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Modelling disrupted-in-schizophrenia 1 loss of function in human neural progenitor cells: tools for molecular studies of human neurodevelopment and neuropsychiatric disorders

Journal Article


Abstract


  • Human neural progenitor cells (NPCs) offer a new strategy for de novo modelling of neurodevelopment and neuropsychiatric disease.1 They can be derived from numerous stem cell types including embryonic and adult stem cells, or isolated from neurogenic tissues of the human central nervous system. As lineage-restricted cells, NPCs are self-renewing and easily differentiated to neurons, astrocytes and oligodendrocytes using methods that emulate in vivo development and neural cell replacement. Genetically modified cells can be generated to exhibit disease-related phenotypes and aberrant mechanisms for cellular and molecular analysis. Furthermore, they have the potential to be used as tools for early phase drug discovery by predicting in vivo drug response through in vitro cell-based assayology of drug candidates.

Authors


  •   Kobayashi, Nao R. (external author)
  •   Sui, L (external author)
  •   Tan, P S. L. (external author)
  •   Lim, E K. H. (external author)
  •   Chan, Jerry (external author)
  •   Choolani, Mahesh A. (external author)
  •   Crook, Jeremy M.

Publication Date


  • 2010

Citation


  • Kobayashi, N. R., Sui, L., Tan, P. S. L., Lim, E. K. H., Chan, J., Choolani, M. & Crook, J. M. (2010). Modelling disrupted-in-schizophrenia 1 loss of function in human neural progenitor cells: tools for molecular studies of human neurodevelopment and neuropsychiatric disorders. Molecular Psychiatry, 15 672-675.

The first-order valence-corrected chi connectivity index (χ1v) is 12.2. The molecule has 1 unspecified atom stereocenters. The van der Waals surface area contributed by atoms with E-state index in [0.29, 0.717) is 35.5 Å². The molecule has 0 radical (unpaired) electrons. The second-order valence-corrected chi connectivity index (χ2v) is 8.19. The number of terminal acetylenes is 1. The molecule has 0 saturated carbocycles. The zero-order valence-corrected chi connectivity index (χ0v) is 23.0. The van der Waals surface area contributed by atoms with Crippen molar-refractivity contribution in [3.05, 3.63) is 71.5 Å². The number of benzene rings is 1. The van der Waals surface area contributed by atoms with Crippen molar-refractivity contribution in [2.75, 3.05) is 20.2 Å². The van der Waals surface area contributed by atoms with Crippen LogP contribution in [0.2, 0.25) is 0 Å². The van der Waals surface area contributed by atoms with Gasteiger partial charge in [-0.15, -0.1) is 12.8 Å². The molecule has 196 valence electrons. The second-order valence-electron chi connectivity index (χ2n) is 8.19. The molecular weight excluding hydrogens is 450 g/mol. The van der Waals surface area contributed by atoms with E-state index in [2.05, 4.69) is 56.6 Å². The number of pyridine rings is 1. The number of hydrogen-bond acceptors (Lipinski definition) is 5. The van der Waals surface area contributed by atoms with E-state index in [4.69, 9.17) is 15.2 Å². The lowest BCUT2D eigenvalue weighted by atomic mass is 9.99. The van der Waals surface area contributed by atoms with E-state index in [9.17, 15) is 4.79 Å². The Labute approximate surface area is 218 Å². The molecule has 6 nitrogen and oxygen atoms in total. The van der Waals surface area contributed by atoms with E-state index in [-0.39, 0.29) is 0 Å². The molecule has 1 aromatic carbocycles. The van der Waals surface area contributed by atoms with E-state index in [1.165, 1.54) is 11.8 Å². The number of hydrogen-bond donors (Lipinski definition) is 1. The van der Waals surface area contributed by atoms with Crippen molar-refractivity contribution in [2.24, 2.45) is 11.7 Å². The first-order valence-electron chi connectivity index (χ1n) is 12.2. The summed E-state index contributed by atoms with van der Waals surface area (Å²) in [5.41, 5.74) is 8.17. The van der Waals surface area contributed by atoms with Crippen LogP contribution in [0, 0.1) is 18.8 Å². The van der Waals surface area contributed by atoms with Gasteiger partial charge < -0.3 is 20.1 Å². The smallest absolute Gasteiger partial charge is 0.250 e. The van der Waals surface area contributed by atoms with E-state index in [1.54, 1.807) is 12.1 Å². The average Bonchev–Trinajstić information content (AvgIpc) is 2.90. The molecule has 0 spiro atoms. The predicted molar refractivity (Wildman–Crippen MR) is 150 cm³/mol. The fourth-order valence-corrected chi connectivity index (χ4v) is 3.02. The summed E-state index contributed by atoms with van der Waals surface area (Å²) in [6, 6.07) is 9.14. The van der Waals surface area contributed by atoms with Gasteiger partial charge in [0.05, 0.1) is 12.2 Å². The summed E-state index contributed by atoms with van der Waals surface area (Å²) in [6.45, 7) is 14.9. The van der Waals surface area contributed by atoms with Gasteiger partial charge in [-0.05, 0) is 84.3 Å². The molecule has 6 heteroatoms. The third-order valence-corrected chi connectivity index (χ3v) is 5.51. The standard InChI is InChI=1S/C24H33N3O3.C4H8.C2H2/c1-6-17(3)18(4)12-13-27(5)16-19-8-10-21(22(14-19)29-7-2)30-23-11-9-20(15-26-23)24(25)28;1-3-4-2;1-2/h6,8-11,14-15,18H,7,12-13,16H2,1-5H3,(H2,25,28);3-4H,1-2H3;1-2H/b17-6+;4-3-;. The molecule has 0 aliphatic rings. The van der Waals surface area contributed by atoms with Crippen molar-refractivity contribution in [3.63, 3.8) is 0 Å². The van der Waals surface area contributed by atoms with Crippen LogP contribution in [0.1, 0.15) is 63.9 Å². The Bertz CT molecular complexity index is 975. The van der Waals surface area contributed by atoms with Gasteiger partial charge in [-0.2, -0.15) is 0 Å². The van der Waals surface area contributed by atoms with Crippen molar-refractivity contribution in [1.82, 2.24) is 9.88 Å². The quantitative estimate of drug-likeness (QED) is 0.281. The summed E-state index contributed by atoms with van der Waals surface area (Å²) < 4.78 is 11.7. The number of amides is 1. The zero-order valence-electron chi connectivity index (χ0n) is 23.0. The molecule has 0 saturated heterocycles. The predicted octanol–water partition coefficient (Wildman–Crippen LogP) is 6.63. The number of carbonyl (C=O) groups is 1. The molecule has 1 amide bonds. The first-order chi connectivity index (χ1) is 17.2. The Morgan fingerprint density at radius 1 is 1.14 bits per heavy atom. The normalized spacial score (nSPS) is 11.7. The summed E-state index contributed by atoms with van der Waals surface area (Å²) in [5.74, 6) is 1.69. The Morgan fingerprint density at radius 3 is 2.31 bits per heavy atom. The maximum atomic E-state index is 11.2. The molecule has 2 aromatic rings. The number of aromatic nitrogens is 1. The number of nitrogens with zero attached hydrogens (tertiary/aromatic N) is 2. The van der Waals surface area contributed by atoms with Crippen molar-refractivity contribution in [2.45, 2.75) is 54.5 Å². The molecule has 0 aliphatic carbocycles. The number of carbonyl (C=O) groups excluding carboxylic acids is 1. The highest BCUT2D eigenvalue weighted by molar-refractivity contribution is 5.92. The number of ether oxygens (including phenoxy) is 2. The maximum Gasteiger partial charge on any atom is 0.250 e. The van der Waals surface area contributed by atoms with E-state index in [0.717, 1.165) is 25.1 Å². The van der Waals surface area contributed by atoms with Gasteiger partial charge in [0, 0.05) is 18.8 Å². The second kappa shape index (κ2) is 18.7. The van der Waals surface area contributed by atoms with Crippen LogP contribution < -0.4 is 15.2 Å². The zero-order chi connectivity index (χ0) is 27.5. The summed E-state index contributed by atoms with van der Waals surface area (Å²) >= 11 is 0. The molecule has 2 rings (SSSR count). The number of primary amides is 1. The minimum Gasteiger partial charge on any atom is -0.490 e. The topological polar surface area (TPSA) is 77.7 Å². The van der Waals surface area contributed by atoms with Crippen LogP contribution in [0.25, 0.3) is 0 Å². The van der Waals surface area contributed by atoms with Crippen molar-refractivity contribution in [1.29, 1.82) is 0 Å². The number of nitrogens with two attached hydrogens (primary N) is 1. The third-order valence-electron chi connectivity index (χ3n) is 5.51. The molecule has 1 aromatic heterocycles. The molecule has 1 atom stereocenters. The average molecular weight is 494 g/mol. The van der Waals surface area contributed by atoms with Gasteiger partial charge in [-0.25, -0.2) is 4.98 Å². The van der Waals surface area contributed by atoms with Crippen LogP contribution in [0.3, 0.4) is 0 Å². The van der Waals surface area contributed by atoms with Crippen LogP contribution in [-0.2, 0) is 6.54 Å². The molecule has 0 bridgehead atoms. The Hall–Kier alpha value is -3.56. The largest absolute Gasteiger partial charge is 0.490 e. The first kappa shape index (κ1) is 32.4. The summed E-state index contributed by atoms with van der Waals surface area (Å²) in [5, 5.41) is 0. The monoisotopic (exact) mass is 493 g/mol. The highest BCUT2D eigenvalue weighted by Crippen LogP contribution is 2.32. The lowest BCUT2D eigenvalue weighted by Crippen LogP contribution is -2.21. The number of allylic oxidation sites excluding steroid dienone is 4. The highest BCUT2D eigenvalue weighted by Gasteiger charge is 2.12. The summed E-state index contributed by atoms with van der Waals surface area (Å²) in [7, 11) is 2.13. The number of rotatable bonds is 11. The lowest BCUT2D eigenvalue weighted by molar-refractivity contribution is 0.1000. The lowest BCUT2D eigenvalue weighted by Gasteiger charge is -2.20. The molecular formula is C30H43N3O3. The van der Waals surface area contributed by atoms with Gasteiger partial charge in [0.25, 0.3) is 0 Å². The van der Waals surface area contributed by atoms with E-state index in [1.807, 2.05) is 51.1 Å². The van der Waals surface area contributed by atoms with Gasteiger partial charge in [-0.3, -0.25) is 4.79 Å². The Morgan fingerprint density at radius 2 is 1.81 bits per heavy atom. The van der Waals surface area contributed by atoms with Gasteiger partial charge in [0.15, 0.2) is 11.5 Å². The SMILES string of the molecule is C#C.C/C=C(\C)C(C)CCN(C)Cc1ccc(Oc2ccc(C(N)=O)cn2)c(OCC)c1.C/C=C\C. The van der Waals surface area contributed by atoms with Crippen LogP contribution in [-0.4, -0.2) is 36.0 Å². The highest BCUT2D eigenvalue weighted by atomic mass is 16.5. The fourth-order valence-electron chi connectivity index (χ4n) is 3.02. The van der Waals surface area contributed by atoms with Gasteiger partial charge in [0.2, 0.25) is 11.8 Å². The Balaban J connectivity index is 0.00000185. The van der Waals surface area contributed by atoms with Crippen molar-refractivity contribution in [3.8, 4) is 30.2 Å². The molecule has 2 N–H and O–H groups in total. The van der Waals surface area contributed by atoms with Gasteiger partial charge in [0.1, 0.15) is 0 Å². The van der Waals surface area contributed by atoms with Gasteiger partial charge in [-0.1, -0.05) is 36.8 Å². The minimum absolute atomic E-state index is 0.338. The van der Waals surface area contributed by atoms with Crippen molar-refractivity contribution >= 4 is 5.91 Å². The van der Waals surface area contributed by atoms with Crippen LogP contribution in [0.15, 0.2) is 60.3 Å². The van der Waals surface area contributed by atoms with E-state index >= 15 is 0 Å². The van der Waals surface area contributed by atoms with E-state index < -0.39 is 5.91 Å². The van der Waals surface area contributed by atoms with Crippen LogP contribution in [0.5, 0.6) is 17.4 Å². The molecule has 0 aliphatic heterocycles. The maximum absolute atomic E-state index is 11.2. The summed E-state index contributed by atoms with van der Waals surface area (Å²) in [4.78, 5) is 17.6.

Scopus Eid


  • 2-s2.0-77953916718

Ro Metadata Url


  • http://ro.uow.edu.au/aiimpapers/1184

Has Global Citation Frequency


Number Of Pages


  • 3

Start Page


  • 672

End Page


  • 675

Volume


  • 15

Place Of Publication


  • United Kingdom

Abstract


  • Human neural progenitor cells (NPCs) offer a new strategy for de novo modelling of neurodevelopment and neuropsychiatric disease.1 They can be derived from numerous stem cell types including embryonic and adult stem cells, or isolated from neurogenic tissues of the human central nervous system. As lineage-restricted cells, NPCs are self-renewing and easily differentiated to neurons, astrocytes and oligodendrocytes using methods that emulate in vivo development and neural cell replacement. Genetically modified cells can be generated to exhibit disease-related phenotypes and aberrant mechanisms for cellular and molecular analysis. Furthermore, they have the potential to be used as tools for early phase drug discovery by predicting in vivo drug response through in vitro cell-based assayology of drug candidates.

Authors


  •   Kobayashi, Nao R. (external author)
  •   Sui, L (external author)
  •   Tan, P S. L. (external author)
  •   Lim, E K. H. (external author)
  •   Chan, Jerry (external author)
  •   Choolani, Mahesh A. (external author)
  •   Crook, Jeremy M.

Publication Date


  • 2010

Citation


  • Kobayashi, N. R., Sui, L., Tan, P. S. L., Lim, E. K. H., Chan, J., Choolani, M. & Crook, J. M. (2010). Modelling disrupted-in-schizophrenia 1 loss of function in human neural progenitor cells: tools for molecular studies of human neurodevelopment and neuropsychiatric disorders. Molecular Psychiatry, 15 672-675.

Scopus Eid


  • 2-s2.0-77953916718

Ro Metadata Url


  • http://ro.uow.edu.au/aiimpapers/1184

Has Global Citation Frequency


Number Of Pages


  • 3

Start Page


  • 672

End Page


  • 675

Volume


  • 15

Place Of Publication


  • United Kingdom